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Eagle Operation Family
Family & Friends of American PTSD Veterans
"A nation-wide collective
of individuals and families
dedicated to quality
treatment for all Veterans
and their families"

Medical Issues For PTSD Veterans And Their Families

PTSD Veterans, Family & Friends of America
Why should you care about the health care needs of veterans and their families? If a country does not take care of it's warriors in their time of need, then who will defend our country when it is threatened.

Many veterans and their families suffer from Post Traumatic Stress Disorder. A condition where persistent symptoms negatively impact their daily lives. Adequate care is not available around the country for either in-patient or out-patient treatment. Few supportive services if any are available for family members.




"Every Penny Of The Cost Of Care And Treatment
That The War Veteran's Should Receive, Has Been Pre-Paid,
In Advance, With Their Lives And Their Blood."
F.L. Gren

The 8th Field Hospital, Nha Trang
South Vietnam, June 1969


Family support is a key factor in the veteran's case with the VA. Spouses and other significant people in the veteran's life can provide vital input to the Veteran's Administration on a disability claim. Don't doubt that you have something meaningful to share. Don't give up!!!

PTSD 101

For support please visit... PTSD 101. Join the forum and find new friends and maybe some old ones...post your questions there, and if you have any advice to share, please stop by.
  Mental Health Care Goals...
  • Increase the number of and length of treatment available for in-patient PTSD facilities.
  • Increase the availability of out-patient PTSD treatment centers; in VA facilities and Vet Centers.
  • Provide out-patient treatment services for families of veterans throughout the country; spouse and children alike.
  • Provide competent and meaningful support services to families in crisis and for on-going treatment for these families.
 
Filing for Disability: Stress for PTSD Sufferers
  • Many veterans have filed for disability for their PTSD only to be harmed by the process.
  • We hope to reduce the stress for individuals who are disabled and entitled to care from the government they served.
  • For the government to continue this harassment is harmful and unconscionable.
  • Members on the steering committee and individuals on the PTSD 101 forum are available to give you advice.
  Steering Committee...



If you have stories (success or horror), helpful ideas or tips pertaining to disability claims with the VA,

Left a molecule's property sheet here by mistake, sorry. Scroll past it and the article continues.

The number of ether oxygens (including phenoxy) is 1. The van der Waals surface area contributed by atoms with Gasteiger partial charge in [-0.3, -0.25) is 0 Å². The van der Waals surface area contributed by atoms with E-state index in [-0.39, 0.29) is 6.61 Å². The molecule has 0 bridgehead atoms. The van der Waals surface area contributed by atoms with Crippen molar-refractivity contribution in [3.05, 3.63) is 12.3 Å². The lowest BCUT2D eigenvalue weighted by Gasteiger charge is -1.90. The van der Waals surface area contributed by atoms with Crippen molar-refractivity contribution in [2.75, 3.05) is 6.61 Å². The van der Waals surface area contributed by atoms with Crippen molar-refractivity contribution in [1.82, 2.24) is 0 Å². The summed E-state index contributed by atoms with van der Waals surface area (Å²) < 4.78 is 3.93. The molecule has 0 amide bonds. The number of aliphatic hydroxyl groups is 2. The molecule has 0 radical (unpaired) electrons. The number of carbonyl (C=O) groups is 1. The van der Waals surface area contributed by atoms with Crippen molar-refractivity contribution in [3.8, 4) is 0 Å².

please e-mail us with them and we will gladly post them. Please let us know if you would like your email
address included with the post so that people may contact you.
The following articles have been submitted...


I am a 100% Service Connected Vietnam veteran diagnosed with PTSD. I also have a couple other Service Connected conditions as well. I have been suffering with PTSD since 1968 when I left Vietnam.

In 1970, when I left Service, I became an Accredited Representative to the VA through the VFW. In that position I representated veterans in their claims with the VA. That representation required that I read and understand U.S. Law (Title 38 U.S.C.A.), VA regulations (38C.F.R.) and the various Adjudication Manuals. I stayed in that position for three years before my PTSD caused me to leave there as it did on so many other jobs. That probably sounds SO familiar with those with PTSD. I was also working as a police officer and yep, PTSD again ended that job so I went back to College.

I had already received an AAS in Police Science so I worked for my BS in Criminal Justice. During the time I was persuing my BS I was also enrolled in ROTC (trying to find a place where I felt "at home" I guess). Got my degree and my commission. 2lt Beattie entered active duty at the U.S. Army Intelligence Center and School. After a lot of different jobs, I left active duty as a Cpt. and returned to school, this time for a Masters degree. I was also in the Army Reserves. I got my degree and started on my Ph.D. I was half way through when I finally decided not to finish at that time. I left the Reserves and got fired by Radio Shack at the same time so I was unemployed.

That was in 1990 and the Gulf War was just starting. I sat and watched every event. One struck me particularly hard. Flashbacks started coming hot and heavy and depression followed with both feet. Hospitialization at the VA followed, but it didn't help. The contact with other Vietnam veterans did, however. That's when I discovered that I had PTSD. From fellow Veterans.

Hospitalization later at a private hospital brought me to an MD that recognized what the VA didn't and began my treatment. Success at last.

My background as a Representative directed my actions with the VA. It was a long road. The VA fought me all the way, but I was finally adjudicated 100%. Social Security was remarkably easy. Although I was advised by others that Social Security denies EVERYONE the first time, I was able to start receiving benefits within about 6 weeks. The secret is providing information needed in the form needed before they ask for it.

...Jim







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